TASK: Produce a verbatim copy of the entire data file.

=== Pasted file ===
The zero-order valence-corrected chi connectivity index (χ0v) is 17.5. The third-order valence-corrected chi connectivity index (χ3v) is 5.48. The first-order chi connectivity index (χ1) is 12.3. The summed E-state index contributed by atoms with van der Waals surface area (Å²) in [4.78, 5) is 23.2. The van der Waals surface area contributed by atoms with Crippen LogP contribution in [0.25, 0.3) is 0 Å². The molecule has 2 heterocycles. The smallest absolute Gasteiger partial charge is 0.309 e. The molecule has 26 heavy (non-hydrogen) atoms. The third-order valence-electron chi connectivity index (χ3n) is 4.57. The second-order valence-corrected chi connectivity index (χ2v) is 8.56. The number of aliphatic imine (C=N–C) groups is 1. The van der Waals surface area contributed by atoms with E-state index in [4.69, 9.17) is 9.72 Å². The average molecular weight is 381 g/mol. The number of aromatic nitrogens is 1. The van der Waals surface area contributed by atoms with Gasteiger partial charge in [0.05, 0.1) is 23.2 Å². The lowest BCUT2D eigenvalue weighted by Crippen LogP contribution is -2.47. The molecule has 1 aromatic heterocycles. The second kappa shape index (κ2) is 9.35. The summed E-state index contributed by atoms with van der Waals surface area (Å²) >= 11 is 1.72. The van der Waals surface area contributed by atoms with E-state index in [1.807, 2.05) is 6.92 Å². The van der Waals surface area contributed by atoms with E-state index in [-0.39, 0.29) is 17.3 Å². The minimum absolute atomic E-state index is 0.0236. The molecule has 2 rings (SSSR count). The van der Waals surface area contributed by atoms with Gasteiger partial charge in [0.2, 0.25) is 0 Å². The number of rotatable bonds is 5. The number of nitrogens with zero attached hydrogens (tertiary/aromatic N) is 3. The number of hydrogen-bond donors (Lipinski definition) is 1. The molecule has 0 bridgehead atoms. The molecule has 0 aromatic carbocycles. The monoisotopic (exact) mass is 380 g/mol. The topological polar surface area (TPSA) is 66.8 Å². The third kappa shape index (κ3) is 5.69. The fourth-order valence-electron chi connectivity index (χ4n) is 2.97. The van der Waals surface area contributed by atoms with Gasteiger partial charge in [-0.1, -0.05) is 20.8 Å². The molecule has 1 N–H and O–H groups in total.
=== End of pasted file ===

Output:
The zero-order valence-corrected chi connectivity index (χ0v) is 17.5. The third-order valence-corrected chi connectivity index (χ3v) is 5.48. The first-order chi connectivity index (χ1) is 12.3. The summed E-state index contributed by atoms with van der Waals surface area (Å²) in [4.78, 5) is 23.2. The van der Waals surface area contributed by atoms with Crippen LogP contribution in [0.25, 0.3) is 0 Å². The molecule has 2 heterocycles. The smallest absolute Gasteiger partial charge is 0.309 e. The molecule has 26 heavy (non-hydrogen) atoms. The third-order valence-electron chi connectivity index (χ3n) is 4.57. The second-order valence-corrected chi connectivity index (χ2v) is 8.56. The number of aliphatic imine (C=N–C) groups is 1. The van der Waals surface area contributed by atoms with E-state index in [4.69, 9.17) is 9.72 Å². The average molecular weight is 381 g/mol. The number of aromatic nitrogens is 1. The van der Waals surface area contributed by atoms with Gasteiger partial charge in [0.05, 0.1) is 23.2 Å². The lowest BCUT2D eigenvalue weighted by Crippen LogP contribution is -2.47. The molecule has 1 aromatic heterocycles. The second kappa shape index (κ2) is 9.35. The summed E-state index contributed by atoms with van der Waals surface area (Å²) >= 11 is 1.72. The van der Waals surface area contributed by atoms with E-state index in [1.807, 2.05) is 6.92 Å². The van der Waals surface area contributed by atoms with E-state index in [-0.39, 0.29) is 17.3 Å². The minimum absolute atomic E-state index is 0.0236. The molecule has 2 rings (SSSR count). The van der Waals surface area contributed by atoms with Gasteiger partial charge in [0.2, 0.25) is 0 Å². The number of rotatable bonds is 5. The number of nitrogens with zero attached hydrogens (tertiary/aromatic N) is 3. The number of hydrogen-bond donors (Lipinski definition) is 1. The molecule has 0 bridgehead atoms. The molecule has 0 aromatic carbocycles. The monoisotopic (exact) mass is 380 g/mol. The topological polar surface area (TPSA) is 66.8 Å². The third kappa shape index (κ3) is 5.69. The fourth-order valence-electron chi connectivity index (χ4n) is 2.97. The van der Waals surface area contributed by atoms with Gasteiger partial charge in [-0.1, -0.05) is 20.8 Å². The molecule has 1 N–H and O–H groups in total.